Parnuna: Locals have valuable information about climate change

Arctic Hub, Parnuna Egede Dahl, Ice Movements, local knowledge, indigenous knowledge, ice thickness, Uummannaq, Disko Fjord, Research, Science, Greenland

Locals in Uummannaq possess unique knowledge about changes in ice, currents, and wind. Knowledge that is rarely included in the scientists’ calculations. But Parnuna wants to change that. 


By Signe Ravn-Højgaard


“You’ll go out on the sea ice in half an hour. The fishermen and kids are ready by their snowmobiles!” says Ann Andreasen, head of the children’s home in Uummannaq to Parnuna Egede Dahl.


And that is what will happen.


Parnuna Egede Dahl, research assistant at Brown University in the United States, is busy dressing up in fur and getting ready to spend several hours on the sea ice of Uummannaq.


Together with the field assistant, Paninnguaq Korneliusen from Ilisimatusarfik and social researcher Bright Dale from Norland Research Institute, Parnuna researches changes in sea ice formation and how these changes affect the local population around Uummannaq fiord.


“The climate changes prolong the period where the ice is too thin for walking or dog sledding but too thick for sailing. Climate change makes it more difficult to predict ice formation and when it will break up,” says Parnuna Egede Dahl:

“Satellite images show scientists that the ice is formed later and breaks up earlier. Often the ice also breaks and regenerates during the winter. However, what cannot be seen on satellite images is how thick the ice is and, accordingly, how useful it is to the locals. That is what we are trying to gain more knowledge about,” says Parnuna Egede Dahl.

Local support

Local support is essential for such a research project, Parnuna Egede Dahl believes. For this reason, she has teamed up with field assistant Paninnguaq Korneliussen, who is from the Uummannaq area and has an extensive local network. And Parnuna Egede Dahl is grateful that the children’s home in Uummannaq finds the research project valuable. This is why they are now on their way out on the sea ice.


Out on the sea ice, Parnuna Egede Dahl and her colleagues teach the children how to drill holes in the ice to measure the thickness of the ice. The intention is that the children should continue measuring the ice once the researchers have left again. In this way, the children will contribute with data for the researchers while also learning about climate change and research.

“We put a lot of effort into ensuring that the local communities around Uummannaq fiord benefit from the research,” Parnuna Egede Dahl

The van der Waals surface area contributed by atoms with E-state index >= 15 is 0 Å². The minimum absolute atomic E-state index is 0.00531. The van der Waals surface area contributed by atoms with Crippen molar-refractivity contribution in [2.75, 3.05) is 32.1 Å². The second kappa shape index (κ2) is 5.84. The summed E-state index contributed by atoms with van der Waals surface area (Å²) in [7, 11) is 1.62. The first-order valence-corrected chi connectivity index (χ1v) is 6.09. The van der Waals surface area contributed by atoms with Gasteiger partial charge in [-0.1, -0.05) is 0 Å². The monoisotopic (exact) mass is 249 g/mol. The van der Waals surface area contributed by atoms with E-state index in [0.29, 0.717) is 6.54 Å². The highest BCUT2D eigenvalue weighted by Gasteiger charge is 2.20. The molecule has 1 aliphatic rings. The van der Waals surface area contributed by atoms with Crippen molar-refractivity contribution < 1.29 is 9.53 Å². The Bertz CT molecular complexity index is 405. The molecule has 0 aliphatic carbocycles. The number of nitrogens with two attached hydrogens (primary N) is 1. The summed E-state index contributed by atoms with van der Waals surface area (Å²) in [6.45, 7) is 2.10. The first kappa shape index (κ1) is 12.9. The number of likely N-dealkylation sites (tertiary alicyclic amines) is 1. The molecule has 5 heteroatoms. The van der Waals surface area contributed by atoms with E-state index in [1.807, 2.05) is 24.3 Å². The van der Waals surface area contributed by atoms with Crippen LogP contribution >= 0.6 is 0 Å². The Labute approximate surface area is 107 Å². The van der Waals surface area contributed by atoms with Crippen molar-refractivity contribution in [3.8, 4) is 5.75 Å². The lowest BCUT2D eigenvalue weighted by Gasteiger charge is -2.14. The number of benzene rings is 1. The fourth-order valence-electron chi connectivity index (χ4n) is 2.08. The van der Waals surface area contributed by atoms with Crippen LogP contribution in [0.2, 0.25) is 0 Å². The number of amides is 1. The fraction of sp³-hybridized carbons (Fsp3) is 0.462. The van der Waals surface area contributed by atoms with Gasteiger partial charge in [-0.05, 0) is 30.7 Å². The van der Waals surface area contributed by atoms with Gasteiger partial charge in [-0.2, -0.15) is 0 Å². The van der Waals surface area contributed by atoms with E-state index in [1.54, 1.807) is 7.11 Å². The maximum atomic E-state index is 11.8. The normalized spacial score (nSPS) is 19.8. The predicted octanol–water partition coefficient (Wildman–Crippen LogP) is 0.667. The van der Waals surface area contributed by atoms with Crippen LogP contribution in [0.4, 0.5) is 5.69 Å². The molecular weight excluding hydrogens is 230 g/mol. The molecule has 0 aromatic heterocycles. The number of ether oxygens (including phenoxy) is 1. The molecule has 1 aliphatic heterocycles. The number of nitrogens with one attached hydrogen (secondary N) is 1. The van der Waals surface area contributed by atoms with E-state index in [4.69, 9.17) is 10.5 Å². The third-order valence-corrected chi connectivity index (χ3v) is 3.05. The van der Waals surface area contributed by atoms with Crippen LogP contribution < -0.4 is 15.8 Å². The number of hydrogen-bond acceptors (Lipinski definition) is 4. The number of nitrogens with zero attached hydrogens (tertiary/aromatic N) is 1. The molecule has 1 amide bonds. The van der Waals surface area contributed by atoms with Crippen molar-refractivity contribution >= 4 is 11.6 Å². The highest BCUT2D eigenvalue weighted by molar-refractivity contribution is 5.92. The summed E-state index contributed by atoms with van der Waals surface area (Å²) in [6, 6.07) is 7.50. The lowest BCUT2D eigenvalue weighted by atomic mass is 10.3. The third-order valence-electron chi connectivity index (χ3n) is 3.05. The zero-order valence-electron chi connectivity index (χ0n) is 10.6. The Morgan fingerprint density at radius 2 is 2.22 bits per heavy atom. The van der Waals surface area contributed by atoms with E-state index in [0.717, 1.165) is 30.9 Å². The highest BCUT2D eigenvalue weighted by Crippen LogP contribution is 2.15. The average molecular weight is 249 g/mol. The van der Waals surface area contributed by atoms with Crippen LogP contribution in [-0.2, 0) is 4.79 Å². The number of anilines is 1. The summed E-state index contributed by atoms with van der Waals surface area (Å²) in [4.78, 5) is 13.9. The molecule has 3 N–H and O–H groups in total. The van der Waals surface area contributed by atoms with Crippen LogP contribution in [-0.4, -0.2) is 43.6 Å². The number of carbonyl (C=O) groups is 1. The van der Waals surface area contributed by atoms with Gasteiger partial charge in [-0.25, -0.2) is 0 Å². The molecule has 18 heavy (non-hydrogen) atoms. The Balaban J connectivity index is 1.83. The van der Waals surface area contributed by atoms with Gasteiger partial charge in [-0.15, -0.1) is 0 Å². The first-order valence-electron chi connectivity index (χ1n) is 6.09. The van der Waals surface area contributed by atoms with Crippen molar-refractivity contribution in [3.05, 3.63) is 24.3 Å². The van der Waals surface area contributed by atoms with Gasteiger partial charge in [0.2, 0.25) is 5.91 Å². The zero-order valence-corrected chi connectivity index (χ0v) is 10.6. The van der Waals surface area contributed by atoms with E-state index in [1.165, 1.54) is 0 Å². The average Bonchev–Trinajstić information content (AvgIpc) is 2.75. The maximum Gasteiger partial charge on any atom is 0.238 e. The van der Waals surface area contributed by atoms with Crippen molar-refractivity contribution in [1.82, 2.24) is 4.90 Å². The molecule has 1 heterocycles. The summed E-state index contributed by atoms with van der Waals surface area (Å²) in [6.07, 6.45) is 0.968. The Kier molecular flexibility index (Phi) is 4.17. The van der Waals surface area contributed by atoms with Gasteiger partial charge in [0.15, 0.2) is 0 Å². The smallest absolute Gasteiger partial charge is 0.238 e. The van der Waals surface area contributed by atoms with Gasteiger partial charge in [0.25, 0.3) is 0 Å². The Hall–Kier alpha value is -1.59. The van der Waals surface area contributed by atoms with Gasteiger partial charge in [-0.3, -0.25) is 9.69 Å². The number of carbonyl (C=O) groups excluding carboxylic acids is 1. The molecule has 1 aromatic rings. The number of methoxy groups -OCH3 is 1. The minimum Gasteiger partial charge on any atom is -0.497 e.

The researchers have written a manual and recorded a video with the children, so other children in Uummannaq can also measure ice thickness.

“We put a lot of effort into ensuring that the local communities around Uummannaq fiord benefit from the research. And we think about how the local communities can help improve the research. This is why we will translate our research results and share them with the locals who want to give us input before the research is published.”

“The local population pointed out to us that climate changes amplify the wind and the currents,” Parnuna Egede Dahl.


To meet and talk to the local population of Uummannaq, Parnuna Egede Dahl and colleagues have also participated in dog sledding races and attended and hosted local gatherings. The researchers have also initiated a so-called sharing circle, where knowledge about the sea ice was shared among generations. The participants talked about old myths containing knowledge about ice. They advised on how to behave on the ice. And they brought old songs and games connected to ice back to life.

Scientists should listen to local voices

“The local population pointed out to us that climate changes amplify the wind and the currents. They tell us how wind and ocean vortexes are becoming more frequent, weakening the sea ice. Local wind and currents are often difficult to include in climate models. But we as researchers must improve this because the locals tell us it impacts the sea ice a lot.”

Parnuna Egede Dahl can see how the locals’ experiences of changes in the Uummannaq fiord fit into the global climate change narrative. And in the long run, climate changes will significantly affect life in Uummannaq, says Parnuna Egede Dahl.


“The locals are used to adapting to changes and share traditional knowledge about how the changes naturally occur in cycles. However, they observe new phenomena that do not fit with this old knowledge. They have to get used to the fact that climate change disturbs these cycles and makes the ice less safe. Due to the prolonged period where the ice is too thin to ride or walk on but too thick to sail through, it can give capacity problems for the freezers at the fish factories, decrease food security and increase the need for ice breaker-ships.”


Read Ilisimatusarfiks handbook about the research method sharing circle – available in Greenlandic and Danish

Photo credits
Top photo Parnuna Egede Dahl
Photo 1+2 Parnuna Egede Dahl
Photo 3 Paninnguaq Korneliussen
Photo 4 Parnuna Egede Dahl